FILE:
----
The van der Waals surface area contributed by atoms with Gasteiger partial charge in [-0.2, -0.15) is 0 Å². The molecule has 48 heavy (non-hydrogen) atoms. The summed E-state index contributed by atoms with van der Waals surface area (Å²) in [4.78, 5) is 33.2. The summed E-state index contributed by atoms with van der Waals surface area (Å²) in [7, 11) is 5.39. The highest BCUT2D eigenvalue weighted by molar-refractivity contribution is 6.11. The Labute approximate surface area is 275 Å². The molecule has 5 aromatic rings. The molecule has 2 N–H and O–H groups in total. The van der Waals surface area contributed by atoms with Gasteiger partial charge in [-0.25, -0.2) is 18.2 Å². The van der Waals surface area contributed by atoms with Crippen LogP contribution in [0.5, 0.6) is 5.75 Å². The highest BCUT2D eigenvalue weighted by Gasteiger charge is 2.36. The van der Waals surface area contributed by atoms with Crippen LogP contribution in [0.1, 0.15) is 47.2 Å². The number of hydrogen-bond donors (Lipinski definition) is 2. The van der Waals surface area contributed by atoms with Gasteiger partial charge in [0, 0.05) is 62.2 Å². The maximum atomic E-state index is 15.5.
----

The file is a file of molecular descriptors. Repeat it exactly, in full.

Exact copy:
The van der Waals surface area contributed by atoms with Gasteiger partial charge in [-0.2, -0.15) is 0 Å². The molecule has 48 heavy (non-hydrogen) atoms. The summed E-state index contributed by atoms with van der Waals surface area (Å²) in [4.78, 5) is 33.2. The summed E-state index contributed by atoms with van der Waals surface area (Å²) in [7, 11) is 5.39. The highest BCUT2D eigenvalue weighted by molar-refractivity contribution is 6.11. The Labute approximate surface area is 275 Å². The molecule has 5 aromatic rings. The molecule has 2 N–H and O–H groups in total. The van der Waals surface area contributed by atoms with Gasteiger partial charge in [-0.25, -0.2) is 18.2 Å². The van der Waals surface area contributed by atoms with Crippen LogP contribution in [0.5, 0.6) is 5.75 Å². The highest BCUT2D eigenvalue weighted by Gasteiger charge is 2.36. The van der Waals surface area contributed by atoms with Crippen LogP contribution in [0.1, 0.15) is 47.2 Å². The number of hydrogen-bond donors (Lipinski definition) is 2. The van der Waals surface area contributed by atoms with Gasteiger partial charge in [0, 0.05) is 62.2 Å². The maximum atomic E-state index is 15.5.